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Arts & Life

Being Thomas Jefferson 'A Delightful Vocation' For High Plains Chautauqua Performer

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Margot Chobanian
/
KUNC/The Colorado Sound
Erin O'Toole talks with historian and actor Bill Barker about his decades of bringing Jefferson to life

Thomas Jefferson was one of America's founders, and a vocal proponent of democracy and individual freedoms. He authored the Declaration of Independence. He was the country’s third president. He was also a complicated figure who owned slaves who worked on plantations; yet later, as a law practitioner, sometimes defended slaves seeking their freedom.  

It's that kind of complexity that makes Thomas Jefferson so fascinating for historian and performer Bill Barker. He’s been bringing Jefferson to life for 35 years.

"Jefferson is pretty extensive in all of his interests and achievements and his own personal history, relevant to our nation as well," Barker said. "It’s been a delightful vocation, and I can safely say after all of these years, I have never found Jefferson boring."

Barker will portray Jefferson at the main tent during High Plains Chautauqua on Thursday, Aug. 4. This year’s theme is "The Power of Inspiration," featuring visionary figures from western civilization, including Michelangelo, Catherine the Great, Harriet Beecher Stowe, Martin Luther King, Jr., Herman Melville and many others.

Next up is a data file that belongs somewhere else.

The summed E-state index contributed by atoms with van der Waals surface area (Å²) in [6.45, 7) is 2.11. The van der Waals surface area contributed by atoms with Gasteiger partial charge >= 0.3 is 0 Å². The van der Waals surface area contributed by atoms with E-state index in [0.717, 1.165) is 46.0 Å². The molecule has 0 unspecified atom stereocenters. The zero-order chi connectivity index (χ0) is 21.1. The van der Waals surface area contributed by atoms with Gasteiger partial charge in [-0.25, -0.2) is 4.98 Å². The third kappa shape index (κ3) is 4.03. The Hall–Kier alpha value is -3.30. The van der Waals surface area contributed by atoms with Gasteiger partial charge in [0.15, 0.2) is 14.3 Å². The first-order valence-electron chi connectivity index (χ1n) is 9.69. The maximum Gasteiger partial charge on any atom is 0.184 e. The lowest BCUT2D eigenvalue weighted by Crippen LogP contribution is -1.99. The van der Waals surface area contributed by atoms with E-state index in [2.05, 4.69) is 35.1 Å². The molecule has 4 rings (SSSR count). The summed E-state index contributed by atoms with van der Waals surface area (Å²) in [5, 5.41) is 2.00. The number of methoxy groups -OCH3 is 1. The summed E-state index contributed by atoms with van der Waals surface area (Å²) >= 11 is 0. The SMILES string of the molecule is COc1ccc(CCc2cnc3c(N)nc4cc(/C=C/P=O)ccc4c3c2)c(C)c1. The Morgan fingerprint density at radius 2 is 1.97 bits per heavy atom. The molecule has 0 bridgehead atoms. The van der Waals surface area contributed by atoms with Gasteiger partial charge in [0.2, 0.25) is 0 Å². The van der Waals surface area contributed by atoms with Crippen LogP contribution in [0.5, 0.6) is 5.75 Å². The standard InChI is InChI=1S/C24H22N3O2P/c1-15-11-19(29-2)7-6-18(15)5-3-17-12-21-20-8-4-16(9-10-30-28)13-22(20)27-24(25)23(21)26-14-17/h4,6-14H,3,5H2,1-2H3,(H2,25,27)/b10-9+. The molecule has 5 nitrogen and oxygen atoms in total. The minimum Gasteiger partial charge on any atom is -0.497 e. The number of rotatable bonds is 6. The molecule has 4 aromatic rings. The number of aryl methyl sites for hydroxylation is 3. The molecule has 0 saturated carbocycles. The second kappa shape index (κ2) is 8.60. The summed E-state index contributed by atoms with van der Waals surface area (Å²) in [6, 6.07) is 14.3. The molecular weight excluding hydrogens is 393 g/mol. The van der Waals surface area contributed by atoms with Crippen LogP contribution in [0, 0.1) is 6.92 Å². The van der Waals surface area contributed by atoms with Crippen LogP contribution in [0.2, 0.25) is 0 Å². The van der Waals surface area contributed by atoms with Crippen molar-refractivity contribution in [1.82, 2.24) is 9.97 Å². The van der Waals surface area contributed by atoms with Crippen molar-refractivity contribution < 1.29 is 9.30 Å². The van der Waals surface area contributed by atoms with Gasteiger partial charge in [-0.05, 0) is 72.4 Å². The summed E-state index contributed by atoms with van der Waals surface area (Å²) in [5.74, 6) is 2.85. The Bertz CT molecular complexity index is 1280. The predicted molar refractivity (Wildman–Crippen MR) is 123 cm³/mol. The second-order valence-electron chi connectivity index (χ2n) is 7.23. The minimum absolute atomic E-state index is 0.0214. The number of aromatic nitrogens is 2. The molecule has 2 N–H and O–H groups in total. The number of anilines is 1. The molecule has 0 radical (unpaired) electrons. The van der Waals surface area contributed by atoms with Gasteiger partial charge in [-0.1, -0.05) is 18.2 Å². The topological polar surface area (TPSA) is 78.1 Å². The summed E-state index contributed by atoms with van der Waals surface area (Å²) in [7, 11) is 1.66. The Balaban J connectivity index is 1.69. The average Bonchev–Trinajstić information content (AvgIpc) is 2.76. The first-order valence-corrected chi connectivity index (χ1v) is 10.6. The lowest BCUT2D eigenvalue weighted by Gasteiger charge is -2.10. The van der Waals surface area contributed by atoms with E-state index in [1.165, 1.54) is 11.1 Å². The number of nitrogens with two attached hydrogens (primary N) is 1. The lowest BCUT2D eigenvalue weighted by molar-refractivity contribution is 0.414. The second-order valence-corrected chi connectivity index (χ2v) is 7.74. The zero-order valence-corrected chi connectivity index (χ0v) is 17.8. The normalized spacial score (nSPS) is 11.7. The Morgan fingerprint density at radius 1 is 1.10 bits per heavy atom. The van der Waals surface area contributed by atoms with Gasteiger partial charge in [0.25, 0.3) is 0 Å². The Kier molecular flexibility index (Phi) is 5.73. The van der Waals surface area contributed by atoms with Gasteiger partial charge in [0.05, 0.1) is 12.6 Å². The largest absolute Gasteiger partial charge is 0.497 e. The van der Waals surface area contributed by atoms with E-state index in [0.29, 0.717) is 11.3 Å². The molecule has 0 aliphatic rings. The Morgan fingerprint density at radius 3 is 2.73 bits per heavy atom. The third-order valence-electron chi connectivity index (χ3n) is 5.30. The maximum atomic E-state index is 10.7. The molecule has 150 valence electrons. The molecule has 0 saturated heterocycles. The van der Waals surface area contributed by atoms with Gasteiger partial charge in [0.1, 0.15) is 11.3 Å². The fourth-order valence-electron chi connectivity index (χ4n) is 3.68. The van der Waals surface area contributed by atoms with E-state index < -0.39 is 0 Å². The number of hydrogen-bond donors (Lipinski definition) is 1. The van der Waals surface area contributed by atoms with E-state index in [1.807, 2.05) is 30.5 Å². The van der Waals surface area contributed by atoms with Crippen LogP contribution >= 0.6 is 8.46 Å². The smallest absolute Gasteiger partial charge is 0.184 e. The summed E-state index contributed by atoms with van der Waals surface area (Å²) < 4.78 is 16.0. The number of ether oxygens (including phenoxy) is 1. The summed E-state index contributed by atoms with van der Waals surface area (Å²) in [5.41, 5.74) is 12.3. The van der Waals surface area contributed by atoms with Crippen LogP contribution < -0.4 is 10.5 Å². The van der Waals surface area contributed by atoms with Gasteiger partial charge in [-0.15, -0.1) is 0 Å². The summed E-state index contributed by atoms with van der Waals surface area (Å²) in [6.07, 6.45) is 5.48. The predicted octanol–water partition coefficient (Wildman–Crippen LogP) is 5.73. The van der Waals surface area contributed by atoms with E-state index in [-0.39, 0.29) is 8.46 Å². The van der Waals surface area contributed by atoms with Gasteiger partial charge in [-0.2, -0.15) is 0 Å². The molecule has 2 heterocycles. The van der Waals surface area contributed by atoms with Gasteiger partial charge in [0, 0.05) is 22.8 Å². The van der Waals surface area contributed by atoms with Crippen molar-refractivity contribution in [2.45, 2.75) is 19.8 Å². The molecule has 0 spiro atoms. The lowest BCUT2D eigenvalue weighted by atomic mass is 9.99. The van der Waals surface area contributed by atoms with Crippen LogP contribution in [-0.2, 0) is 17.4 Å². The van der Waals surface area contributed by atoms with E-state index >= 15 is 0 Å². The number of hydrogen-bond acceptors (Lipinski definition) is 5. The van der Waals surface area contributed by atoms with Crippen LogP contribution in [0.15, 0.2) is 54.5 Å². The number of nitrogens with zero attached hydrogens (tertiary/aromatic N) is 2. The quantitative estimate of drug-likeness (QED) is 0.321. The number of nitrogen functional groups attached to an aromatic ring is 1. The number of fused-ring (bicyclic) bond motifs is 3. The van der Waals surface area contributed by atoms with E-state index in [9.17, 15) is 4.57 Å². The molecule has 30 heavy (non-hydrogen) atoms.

Find the complete 2016 schedule of events here.

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Credit courtesy of Bill Barker
Bill Barker as Thomas Jefferson, pictured here with Mark Schneider as Napoleon

Interview Highlights Chautauqua performer Bill Barker

On Jefferson’s Historical Legacy

(Speaking as Thomas Jefferson) "I cannot deny it is an honor to be considered one of the founders of our nation, but I emphasize 'one.' I am not solely responsible for the creation of these United States of America. No one would ever want to ignore His Excellency, Gen. George Washington, nor the other gentlemen that helped me collaborate in drafting our declaration – by that I mean Dr. Benjamin Franklin and Mr. John Adams. Where may I end? We continue with my nemesis, Gen. Alexander Hamilton, without whom – rest assured – our Constitution might not have been so productive in its very beginning; and with an opportunity to be corrected. There were so many of us that collaborated together – but realizing, as I wrote in my first inaugural address, 'As an American, a difference of opinion ought never be a difference of principle.'"

On Why Jefferson Was A Master Communicator

"In 1776, when he was drafting our Declaration of Independence, the purpose was not to introduce anything new or original, but rather to revisit the wisdom of the past. And because most people could not read and would not be familiar with the writings of Aristotle, Cicero, Algernon Sidney, John Locke – which he mentions are the foundation of our declaration of American independence – his challenge was to shed the lofty sophisms of these ancient authors, explain it in clear and simple terms so that everyone could comprehend it."

On handling Tough Questions About Jefferson’s Controversial Background

"[I handle it] by keeping the controversy going. It’s very Jeffersonian. He had a thin skin for politics, he truly did, but he was a master at politics. Early on, he came to realize it is the controversy that really provokes people, moves people to - first and foremost - voice their opinions, and then to take action."

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